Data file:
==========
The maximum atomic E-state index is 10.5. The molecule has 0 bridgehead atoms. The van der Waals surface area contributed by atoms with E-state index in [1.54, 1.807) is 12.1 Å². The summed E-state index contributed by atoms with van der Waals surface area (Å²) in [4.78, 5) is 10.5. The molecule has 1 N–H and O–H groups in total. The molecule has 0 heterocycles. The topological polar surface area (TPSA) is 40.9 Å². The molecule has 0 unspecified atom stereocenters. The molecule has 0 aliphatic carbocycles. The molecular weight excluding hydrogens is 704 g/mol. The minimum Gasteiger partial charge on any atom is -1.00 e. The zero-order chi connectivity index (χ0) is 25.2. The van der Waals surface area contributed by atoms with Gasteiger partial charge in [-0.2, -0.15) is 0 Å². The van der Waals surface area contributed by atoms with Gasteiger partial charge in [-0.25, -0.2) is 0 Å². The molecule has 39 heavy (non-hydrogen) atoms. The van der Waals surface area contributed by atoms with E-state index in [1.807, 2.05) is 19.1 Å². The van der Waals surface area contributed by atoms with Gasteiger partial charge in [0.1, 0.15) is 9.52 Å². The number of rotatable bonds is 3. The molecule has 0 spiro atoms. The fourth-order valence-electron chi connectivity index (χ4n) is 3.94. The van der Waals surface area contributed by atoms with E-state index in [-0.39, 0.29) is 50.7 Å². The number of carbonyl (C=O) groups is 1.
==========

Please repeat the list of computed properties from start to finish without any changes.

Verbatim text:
The maximum atomic E-state index is 10.5. The molecule has 0 bridgehead atoms. The van der Waals surface area contributed by atoms with E-state index in [1.54, 1.807) is 12.1 Å². The summed E-state index contributed by atoms with van der Waals surface area (Å²) in [4.78, 5) is 10.5. The molecule has 1 N–H and O–H groups in total. The molecule has 0 heterocycles. The topological polar surface area (TPSA) is 40.9 Å². The molecule has 0 unspecified atom stereocenters. The molecule has 0 aliphatic carbocycles. The molecular weight excluding hydrogens is 704 g/mol. The minimum Gasteiger partial charge on any atom is -1.00 e. The zero-order chi connectivity index (χ0) is 25.2. The van der Waals surface area contributed by atoms with Gasteiger partial charge in [-0.2, -0.15) is 0 Å². The van der Waals surface area contributed by atoms with Gasteiger partial charge in [-0.25, -0.2) is 0 Å². The molecule has 39 heavy (non-hydrogen) atoms. The van der Waals surface area contributed by atoms with E-state index in [1.807, 2.05) is 19.1 Å². The van der Waals surface area contributed by atoms with Gasteiger partial charge in [0.1, 0.15) is 9.52 Å². The number of rotatable bonds is 3. The molecule has 0 spiro atoms. The fourth-order valence-electron chi connectivity index (χ4n) is 3.94. The van der Waals surface area contributed by atoms with E-state index in [-0.39, 0.29) is 50.7 Å². The number of carbonyl (C=O) groups is 1.